The weather has been good for skiers and snowboarders so far this season, and that means more openings. Steamboat and Crested Butte plan to open for the season today, while Monarch, Snowmass and Telluride will open tomorrow, on Thanksgiving.
We profiled all of Colorado's ski-country destinations in The Edge, our insider's guide to the 2014 ski and snowboard season. We'll be rolling out those profiles as the mountains open, but here are our looks at the resorts mentioned above.
See also: Vail, Aspen, Eldora Open This Weekend
CRESTED BUTTE MOUNTAIN RESORT skicb.com
Get into the tree glades, where Crested Butte Mountain Resort and the U.S. Forest Service have spent the last two summers thinning out trees and "dramatically improving access to forested skiing," says resort spokeswoman Erica Mueller. "Intermediate skiers looking for more gentle gladed terrain should get ready to weave through the trees in the East River area and off the Teocalli lift."
Signature experience: Bring a local or study the Extreme Limits Ski Guide -- available in most local ski shops -- before heading to Extreme Limits, an appropriately named area of the mountain that both beckons and humbles the world's best big-mountain riders.
Splurge: Snowcats, snowcats, snowcats. Book a day on a luxury snowcat with Irwin Colorado Winter, prowling an area in the Elk Mountain range that gets over 600 inches of snow annually. For a more leisurely snowcat adventure, try the Sleigh Ride Dinner at Uley's Cabin ($100 per person) with chef Chris Schlaudecker. Prefer to be behind the wheel? Crested Butte also offers a $199 Snowcat Driving Experience from the Adventure Center in Mountain Square that will have you pushing snow around in a Prinoth 275 machine and grooming trails on a closed course.
Ski bum tips: Mueller suggest stopping by the Stash for the Poor Boys Special -- "$6 for a slice of cheese pizza, a beer and a shot." Or try Teocalli Tamale or the Brick Oven in town, local spots used to catering to ski bums. "The Brick Oven offers happy-hour specials for those who show up in ski boots. They're downtown, not on the mountain, which makes it funny."
Drink locally: The Brick Oven has a lot of Colorado microbrews among its thirty beers on tap. Also try the tasting room at Montanya Distillers. "This is a must," says Mueller. "Locally distilled rum, and the tasting room is downtown on Elk Avenue, featuring fantastically unique rum cocktails."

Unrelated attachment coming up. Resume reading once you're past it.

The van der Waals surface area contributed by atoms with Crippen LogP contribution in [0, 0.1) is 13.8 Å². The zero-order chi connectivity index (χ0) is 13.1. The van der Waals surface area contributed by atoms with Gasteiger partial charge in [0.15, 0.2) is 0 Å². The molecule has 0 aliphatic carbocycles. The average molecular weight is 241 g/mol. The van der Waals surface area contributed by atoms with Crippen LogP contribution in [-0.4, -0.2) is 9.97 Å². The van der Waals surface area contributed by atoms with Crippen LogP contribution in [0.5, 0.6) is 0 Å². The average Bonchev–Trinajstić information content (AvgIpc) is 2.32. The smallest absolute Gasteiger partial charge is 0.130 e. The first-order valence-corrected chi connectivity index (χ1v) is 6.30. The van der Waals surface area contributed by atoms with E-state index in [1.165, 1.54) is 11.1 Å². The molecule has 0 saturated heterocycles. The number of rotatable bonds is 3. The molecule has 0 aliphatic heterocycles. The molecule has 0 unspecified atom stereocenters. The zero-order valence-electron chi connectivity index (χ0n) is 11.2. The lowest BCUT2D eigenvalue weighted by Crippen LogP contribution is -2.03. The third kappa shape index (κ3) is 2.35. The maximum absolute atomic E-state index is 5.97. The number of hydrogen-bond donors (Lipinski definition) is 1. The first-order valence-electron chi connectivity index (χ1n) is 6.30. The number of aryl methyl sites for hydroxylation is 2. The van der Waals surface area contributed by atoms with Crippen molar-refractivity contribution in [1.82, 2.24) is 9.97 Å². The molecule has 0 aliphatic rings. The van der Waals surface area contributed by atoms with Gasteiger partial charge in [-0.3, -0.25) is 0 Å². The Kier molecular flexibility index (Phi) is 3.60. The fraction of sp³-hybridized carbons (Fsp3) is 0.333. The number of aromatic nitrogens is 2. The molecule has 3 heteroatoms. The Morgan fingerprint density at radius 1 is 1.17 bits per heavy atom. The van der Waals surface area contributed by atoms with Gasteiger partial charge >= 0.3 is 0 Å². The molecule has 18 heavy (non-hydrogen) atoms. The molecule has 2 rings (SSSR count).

MONARCH MOUNTAIN skimonarch.com 888-996-7669
We can't help but love Monarch, and not just because the base-area lodge has more than a decade's worth of Westword Best of Denver accolades framed and on display. The place still has its small-mountain mom-and-pop vibe, but you can get yourself into some great runs (and even better snow) without too much work, and into even better terrain with a short hike in Mirkwood Basin. The Never Summer-branded terrain park is a favorite for intermediate rippers, and the entire mountain tends to hold its snow -- partly because the place is never crowded, and partly because it just seems to snow all the time down here.
Signature experience: Stay at the Palace Hotel, a recently renovated and utterly charming historic fifteen-suite boutique hotel in Salida. The place dates back to 1909 and was recently overhauled with a "vintage chic meets modern amenities" aesthetic. Splurge: Monarch Snowcat Tours will get you to the goods in Mirkwood Basin and beyond for just $225 per person (make reservations at least 48 hours in advance). You'll get as many as a dozen runs, some of them with options to get into chutes, cliff drops and expert terrain to challenge even the best athletes. Bring some extra cash for a tip, because Monarch's guides are top-notch and will sort the group by ability level to make sure everyone gets their money's worth.
Ski bum tips: Stay at the Simple Lodge & Hostel in Salida for as little as $21 (no, seriously) for a bunk in a shared room or $78 for a two-person private suite. There are also six-person bunk rooms ($108), eight-person bunk rooms ($136) and other options available, but be prepared to pay $5 extra for the shower you'll surely need after a day on the mountain. Bringing your whole powder-chasing posse? Book the whole place -- room enough for 24 people -- for $475. Check simplelodge.com for peak-season pricing.
Drink locally: Nearby Salida just might win this category, with Elevation Beer Company, Amicas Pizza & Microbrewery, Moonlight Brewpub, Wood's High Mountain Distillery, Deerhammer Distillery and Vino Salida covering the full spectrum. Nearly all are represented at the Sidewinder Saloon at Monarch's base area.
AJAX/ASPEN HIGHLANDS/BUTTERMILK/SNOWMASS aspensnowmass.com 800-525-6200
The four mountains in Aspen share lift tickets and free shuttles, so plan to make your adventure last at least a couple of days. The Aspen Mountain base area -- aka Ajax -- is right in town, and a quick gondola ride will put you into intermediate and advanced terrain with the best views of the Aspen Valley that you'll find without putting in some legwork. Aspen Highlands is steeper and features more hike-to terrain for those who like to earn their turns. Buttermilk has the family-friendly vibe and reputation of a small ski area but also features long, steep cruisers and an X Games-level terrain park and superpipe. Snowmass, the biggest of the four, has all of the above.
Signature experience: In January, Buttermilk Mountain -- home of the Winter X Games since 2002 -- renewed its contract with ESPN through at least 2019. Seeing X Games Aspen 2015 live and in person (January 22-25) is a must, and the best part is that the world-class halfpipe and portions of the slopestyle course will be open to the public afterward and for the rest of the season. Another Aspen must for the hardcore is a hike in Highland Bowl at Aspen Highlands, which summits at 12,392 feet. You'll be stomping around for 45 minutes or more, depending on your line choice, and you won't believe how many others will be joining you. Need a hiking partner for life? Offer to buy one of your fellow climbers lunch at Cloud Nine Alpine Bistro, suggests Aspen/Snowmass spokeswoman Tucker Vest Burton, then grab a table with a view of the Maroon Bells.